Jason Line, Wright, launched his Pontiac Grand Am Pro Stocker from Brainerd International Raceway in the second session of qualifying Friday for the 23rd annual Lucas Oil NHRA Nationals Sunday. Line qualified third.Brainerd Dispatch/Clint Wood
Jason Line's signature on a letter sent from Alaska 14 years ago to his father Lawrence, living in Wright, has come true.
It read: Future stock eliminator champion/Pro Stock driver.
Line won stock eliminator at BIR in 1992 and 1997, the 1993 NHRA National Stock points championship and NHRA Division 5 Stock Championship and entered the 23rd annual Lucas Oil NHRA Nationals Saturday through Sunday at BIR second in points in the Pro Stock class.
Jason said his father didn't find the letter until last year, the same year he debuted in the Pro Stock class in a national at Columbus. It fell behind his father's desk in his office.
"(Racing at BIR) is a great feeling actually," Jason said from his transporter lounge at BIR Friday. "(It's) a little bit overwhelming because of visits by a lot of people I haven't seen for a long time.
Of course it's nice to have everybody come and say hi but it gets very busy. Hopefully it's not too distracting where I don't do my job right."
Brainerd Dispatch/Clint Wood
Jason Line, formerly of Wright and a NHRA Pro Stock rookie, signed Dilynn Koehlers shirt Friday in Brainerd International Raceways pits. This is the first full season for Line racing in the class.Brainerd Dispatch/Clint Wood
Jason's boss and teammate is fellow Minnesotan and points leader Greg Anderson of Duluth. Anderson, who chose the Pro Stock class as his first drag racing venture, has won 12 national events this season.
Anderson said from his transporter Friday at BIR that Jason is "absolutely so far ahead of where he should be already."
He noted that Jason's season so far is another surprise to the team. He considered his points lead and 12 national wins this season the first surprise.
"Together we're both way ahead of schedule," he said.
But who should be surprised of Jason's success considering Jason comes from a racing family? His father races a Chevy Monte Carlo SS, his mother races a Chevy Chevelle, two brothers race Ford Mustangs and his sister drag races a Chevy Chevelle and they're all from Wright, population 92.
"At one time we had Oldsmobiles and Buicks," Jason said. "We've had everything but a Chrysler actually."
Before strapping into his Pro Stocker, Jason's career best elapsed time and fastest speed in his 1970 Buick Grand Sport was 10.62 at 122 mph. His career best elapsed time in his Pontiac Grand Am is 6.706 seconds and his career-best speed is 206.42 mph. He recorded both at the most recent national event in Sonoma earlier this month.
He has won two national events this season and qualified No. 1 once. His first win came in May at Joliet, Ill.
Line has lived a racer's dream, especially if you like NASCAR. He worked as motor tuner and dyno specialist for Joe Gibbs racing from 1998-2002.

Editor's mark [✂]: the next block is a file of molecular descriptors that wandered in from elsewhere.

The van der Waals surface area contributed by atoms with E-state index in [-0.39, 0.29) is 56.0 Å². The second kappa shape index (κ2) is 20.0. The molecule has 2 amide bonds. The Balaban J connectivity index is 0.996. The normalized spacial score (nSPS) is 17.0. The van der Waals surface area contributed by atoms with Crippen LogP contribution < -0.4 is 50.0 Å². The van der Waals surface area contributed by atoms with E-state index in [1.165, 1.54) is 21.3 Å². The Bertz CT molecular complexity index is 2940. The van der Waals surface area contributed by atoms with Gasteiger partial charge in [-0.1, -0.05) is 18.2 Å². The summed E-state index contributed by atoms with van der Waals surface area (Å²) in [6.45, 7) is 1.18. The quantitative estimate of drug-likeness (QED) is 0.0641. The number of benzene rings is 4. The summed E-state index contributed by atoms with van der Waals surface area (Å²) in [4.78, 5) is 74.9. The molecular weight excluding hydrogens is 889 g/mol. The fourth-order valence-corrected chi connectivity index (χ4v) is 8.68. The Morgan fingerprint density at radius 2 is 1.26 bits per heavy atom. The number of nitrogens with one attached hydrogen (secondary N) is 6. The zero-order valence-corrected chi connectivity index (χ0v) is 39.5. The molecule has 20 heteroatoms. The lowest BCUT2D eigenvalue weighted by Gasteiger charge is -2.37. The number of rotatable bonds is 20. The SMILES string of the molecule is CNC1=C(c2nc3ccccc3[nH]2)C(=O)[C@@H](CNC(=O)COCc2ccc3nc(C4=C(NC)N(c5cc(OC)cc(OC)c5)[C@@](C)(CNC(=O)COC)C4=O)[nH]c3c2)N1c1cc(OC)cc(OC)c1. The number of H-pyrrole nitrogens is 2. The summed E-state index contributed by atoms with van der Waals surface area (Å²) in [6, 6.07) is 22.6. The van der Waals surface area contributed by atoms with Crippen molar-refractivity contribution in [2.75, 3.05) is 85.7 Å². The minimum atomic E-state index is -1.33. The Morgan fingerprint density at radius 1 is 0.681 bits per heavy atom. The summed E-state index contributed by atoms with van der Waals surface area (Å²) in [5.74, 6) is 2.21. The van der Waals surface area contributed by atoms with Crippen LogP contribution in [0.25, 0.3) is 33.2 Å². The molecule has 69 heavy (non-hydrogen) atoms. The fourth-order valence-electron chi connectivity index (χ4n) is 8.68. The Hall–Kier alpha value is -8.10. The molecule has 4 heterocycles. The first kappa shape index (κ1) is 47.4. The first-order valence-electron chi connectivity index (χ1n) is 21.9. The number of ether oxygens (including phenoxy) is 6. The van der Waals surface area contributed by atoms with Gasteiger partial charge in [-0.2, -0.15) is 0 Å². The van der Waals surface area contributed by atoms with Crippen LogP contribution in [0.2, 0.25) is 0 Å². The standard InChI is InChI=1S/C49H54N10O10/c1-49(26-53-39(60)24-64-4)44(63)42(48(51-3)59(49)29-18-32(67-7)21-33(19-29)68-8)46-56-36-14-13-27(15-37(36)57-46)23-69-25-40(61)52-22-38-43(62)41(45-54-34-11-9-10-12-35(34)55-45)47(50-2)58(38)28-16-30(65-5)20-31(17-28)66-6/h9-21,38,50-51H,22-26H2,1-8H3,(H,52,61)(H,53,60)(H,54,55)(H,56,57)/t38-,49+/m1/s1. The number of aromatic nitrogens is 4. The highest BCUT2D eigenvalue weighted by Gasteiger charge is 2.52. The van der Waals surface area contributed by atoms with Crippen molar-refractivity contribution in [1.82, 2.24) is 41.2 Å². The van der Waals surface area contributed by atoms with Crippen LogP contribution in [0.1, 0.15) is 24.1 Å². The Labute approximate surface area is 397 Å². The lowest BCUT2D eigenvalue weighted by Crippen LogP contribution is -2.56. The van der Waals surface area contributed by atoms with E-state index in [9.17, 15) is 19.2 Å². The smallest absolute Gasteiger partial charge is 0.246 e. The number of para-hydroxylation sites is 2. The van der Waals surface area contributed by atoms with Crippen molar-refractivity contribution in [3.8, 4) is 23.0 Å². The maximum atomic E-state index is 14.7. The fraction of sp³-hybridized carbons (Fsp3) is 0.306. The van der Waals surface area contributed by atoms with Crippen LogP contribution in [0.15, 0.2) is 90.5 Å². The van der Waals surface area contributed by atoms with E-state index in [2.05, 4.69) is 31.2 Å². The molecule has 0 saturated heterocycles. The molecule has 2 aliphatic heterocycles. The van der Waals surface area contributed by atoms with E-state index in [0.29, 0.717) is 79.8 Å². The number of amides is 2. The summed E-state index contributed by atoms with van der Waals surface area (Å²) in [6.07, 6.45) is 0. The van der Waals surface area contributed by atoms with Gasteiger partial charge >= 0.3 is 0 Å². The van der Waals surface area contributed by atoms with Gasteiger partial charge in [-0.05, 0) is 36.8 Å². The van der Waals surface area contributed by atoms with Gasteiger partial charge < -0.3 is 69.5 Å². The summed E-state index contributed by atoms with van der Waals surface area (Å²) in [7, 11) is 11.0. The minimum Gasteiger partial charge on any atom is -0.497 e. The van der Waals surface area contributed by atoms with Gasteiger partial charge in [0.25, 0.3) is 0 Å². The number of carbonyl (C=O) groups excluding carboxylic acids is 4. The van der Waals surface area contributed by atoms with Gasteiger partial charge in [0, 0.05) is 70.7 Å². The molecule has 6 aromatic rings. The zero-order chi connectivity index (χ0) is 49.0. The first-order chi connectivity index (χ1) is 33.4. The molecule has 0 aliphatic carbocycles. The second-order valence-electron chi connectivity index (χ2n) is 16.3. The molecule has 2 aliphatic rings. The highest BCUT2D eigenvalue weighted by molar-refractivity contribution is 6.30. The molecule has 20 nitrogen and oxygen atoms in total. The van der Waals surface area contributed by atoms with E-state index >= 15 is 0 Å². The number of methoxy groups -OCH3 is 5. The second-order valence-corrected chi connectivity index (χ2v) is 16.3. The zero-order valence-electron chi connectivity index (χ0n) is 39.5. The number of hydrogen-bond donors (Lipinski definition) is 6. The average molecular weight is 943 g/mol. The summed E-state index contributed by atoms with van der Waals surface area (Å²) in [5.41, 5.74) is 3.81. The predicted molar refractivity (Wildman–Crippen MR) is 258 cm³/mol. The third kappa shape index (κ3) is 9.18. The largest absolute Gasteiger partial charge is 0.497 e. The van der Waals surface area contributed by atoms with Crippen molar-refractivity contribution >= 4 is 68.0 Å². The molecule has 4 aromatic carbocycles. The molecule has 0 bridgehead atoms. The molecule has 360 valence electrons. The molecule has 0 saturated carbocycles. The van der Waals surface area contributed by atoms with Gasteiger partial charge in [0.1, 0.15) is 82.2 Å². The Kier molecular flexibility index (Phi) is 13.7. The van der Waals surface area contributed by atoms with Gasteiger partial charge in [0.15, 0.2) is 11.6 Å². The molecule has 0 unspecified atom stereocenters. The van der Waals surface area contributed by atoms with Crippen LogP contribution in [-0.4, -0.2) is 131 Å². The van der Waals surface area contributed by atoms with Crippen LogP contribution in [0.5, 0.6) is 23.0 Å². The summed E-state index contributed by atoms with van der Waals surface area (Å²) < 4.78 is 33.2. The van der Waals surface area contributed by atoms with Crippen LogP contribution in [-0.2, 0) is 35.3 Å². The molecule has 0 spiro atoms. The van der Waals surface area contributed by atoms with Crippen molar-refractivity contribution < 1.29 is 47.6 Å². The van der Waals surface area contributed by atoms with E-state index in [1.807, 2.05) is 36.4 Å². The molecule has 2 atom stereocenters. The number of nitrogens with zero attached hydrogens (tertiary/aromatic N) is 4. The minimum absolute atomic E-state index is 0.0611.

Jason said he accepted this position reluctantly at first because he wasn't a huge NASCAR fan. Gibbs called him at least twice asking him to run his dyno machine (Jason had bought a similar one earlier).
He said after a lot of thought he accepted Gibbs' offer planning with intentions of working there one year.
"Once I got (to Gibbs' shop) I was in awe of everything," Jason said. "It's unreal."
He was there when Bobby Labonte won the 2000 NASCAR Winston Cup points championship, attending every race on the circuit.
He admitted that he didn't like attending the NASCAR races. He considered once he worked on Labonte's engine, his job was done. "I felt my learning curve slowed down by being there (at the races)."
He said what he enjoyed most about this task was the opportunity to learn engine theory and engine development.
Line's boss and Labonte's engine builder Mark Cronquist has relatives in Baxter.
In 2003, Jason said he toured Anderson's race shop in North Carolina to ask him if he needed any volunteer help. Anderson had just moved to North Carolina.
"One thing led to another," Jason said of his situation now.
Anderson said the pair didn't know each other despite living only 45 minutes away.
Jason said he has a handshake agreement with Anderson.
"If you can't trust Greg Anderson, you can't trust anybody," Jason said.
Jason said it was a tough decision to quit Gibbs Racing but Anderson promised him he could drive a Pro Stocker.
"I just wanted an opportunity to drive it a few times a year," Jason said. "I believed him and he was absolutely true to his word."
He said he couldn't describe how it felt to go down a quarter mile in a much faster car.
"Its night and day," he said. "I don't think there is anything that can prepare you for the first time (going those speeds)."
He noted that unlike most Pro Stockers he made a big jump going from a stock class to Pro Stock.
"I would like to think that the experience of running the stocker has helped me in the transition," Jason said, "whether that transition has been good or bad we'll look back upon it a year for now and decide then."
He said the first time he let his car's clutch out at the line, he wasn't ready for it and it was complete "chaos."
He noted that he is blazing down the first 60 feet in less than a second. "You're not in complete control," he said. "You're more or less guiding it down the racetrack more than anything."
Now, Jason has guided his family and friends to one of the biggest NHRA national events on the 23-race series.
He qualified No. 3 Friday with a run in 6.782 seconds at 203.83 mph. Anderson qualified No. 1, 6.759 at 203.89 mph.
clint wood can be reached at email@example.com or at 855-5869.
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